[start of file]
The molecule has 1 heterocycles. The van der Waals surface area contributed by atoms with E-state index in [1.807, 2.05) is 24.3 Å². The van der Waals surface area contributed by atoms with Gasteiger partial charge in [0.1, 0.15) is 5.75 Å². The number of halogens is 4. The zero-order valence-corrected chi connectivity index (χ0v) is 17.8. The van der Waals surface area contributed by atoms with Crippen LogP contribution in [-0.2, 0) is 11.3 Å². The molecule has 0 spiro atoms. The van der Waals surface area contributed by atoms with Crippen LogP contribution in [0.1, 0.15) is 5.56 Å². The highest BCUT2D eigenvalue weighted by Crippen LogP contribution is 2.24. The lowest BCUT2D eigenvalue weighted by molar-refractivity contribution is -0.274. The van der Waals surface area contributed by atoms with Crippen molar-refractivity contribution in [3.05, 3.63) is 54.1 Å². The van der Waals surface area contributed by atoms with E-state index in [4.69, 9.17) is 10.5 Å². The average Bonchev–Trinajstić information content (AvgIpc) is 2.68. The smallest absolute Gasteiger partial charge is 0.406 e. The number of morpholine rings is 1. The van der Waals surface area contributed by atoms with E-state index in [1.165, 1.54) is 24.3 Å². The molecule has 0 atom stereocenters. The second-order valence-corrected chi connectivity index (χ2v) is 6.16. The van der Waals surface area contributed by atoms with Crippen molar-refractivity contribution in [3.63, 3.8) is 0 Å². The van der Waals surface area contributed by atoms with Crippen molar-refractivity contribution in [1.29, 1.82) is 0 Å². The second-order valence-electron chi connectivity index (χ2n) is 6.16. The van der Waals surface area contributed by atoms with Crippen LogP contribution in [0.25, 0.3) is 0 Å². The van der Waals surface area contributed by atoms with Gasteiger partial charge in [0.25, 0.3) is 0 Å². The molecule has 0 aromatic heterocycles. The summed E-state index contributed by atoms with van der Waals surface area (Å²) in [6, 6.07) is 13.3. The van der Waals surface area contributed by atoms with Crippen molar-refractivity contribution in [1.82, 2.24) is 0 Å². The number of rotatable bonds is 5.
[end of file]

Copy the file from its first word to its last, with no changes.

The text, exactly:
The molecule has 1 heterocycles. The van der Waals surface area contributed by atoms with E-state index in [1.807, 2.05) is 24.3 Å². The van der Waals surface area contributed by atoms with Gasteiger partial charge in [0.1, 0.15) is 5.75 Å². The number of halogens is 4. The zero-order valence-corrected chi connectivity index (χ0v) is 17.8. The van der Waals surface area contributed by atoms with Crippen LogP contribution in [-0.2, 0) is 11.3 Å². The molecule has 0 spiro atoms. The van der Waals surface area contributed by atoms with Crippen LogP contribution in [0.1, 0.15) is 5.56 Å². The highest BCUT2D eigenvalue weighted by Crippen LogP contribution is 2.24. The lowest BCUT2D eigenvalue weighted by molar-refractivity contribution is -0.274. The van der Waals surface area contributed by atoms with Crippen molar-refractivity contribution in [3.05, 3.63) is 54.1 Å². The van der Waals surface area contributed by atoms with E-state index in [4.69, 9.17) is 10.5 Å². The average Bonchev–Trinajstić information content (AvgIpc) is 2.68. The smallest absolute Gasteiger partial charge is 0.406 e. The number of morpholine rings is 1. The van der Waals surface area contributed by atoms with E-state index in [1.165, 1.54) is 24.3 Å². The molecule has 0 atom stereocenters. The second-order valence-corrected chi connectivity index (χ2v) is 6.16. The van der Waals surface area contributed by atoms with Crippen molar-refractivity contribution in [3.63, 3.8) is 0 Å². The van der Waals surface area contributed by atoms with Crippen molar-refractivity contribution in [1.29, 1.82) is 0 Å². The second-order valence-electron chi connectivity index (χ2n) is 6.16. The van der Waals surface area contributed by atoms with Crippen LogP contribution in [0.25, 0.3) is 0 Å². The van der Waals surface area contributed by atoms with Gasteiger partial charge in [0.25, 0.3) is 0 Å². The molecule has 0 aromatic heterocycles. The summed E-state index contributed by atoms with van der Waals surface area (Å²) in [6, 6.07) is 13.3. The van der Waals surface area contributed by atoms with Crippen molar-refractivity contribution in [1.82, 2.24) is 0 Å². The number of rotatable bonds is 5.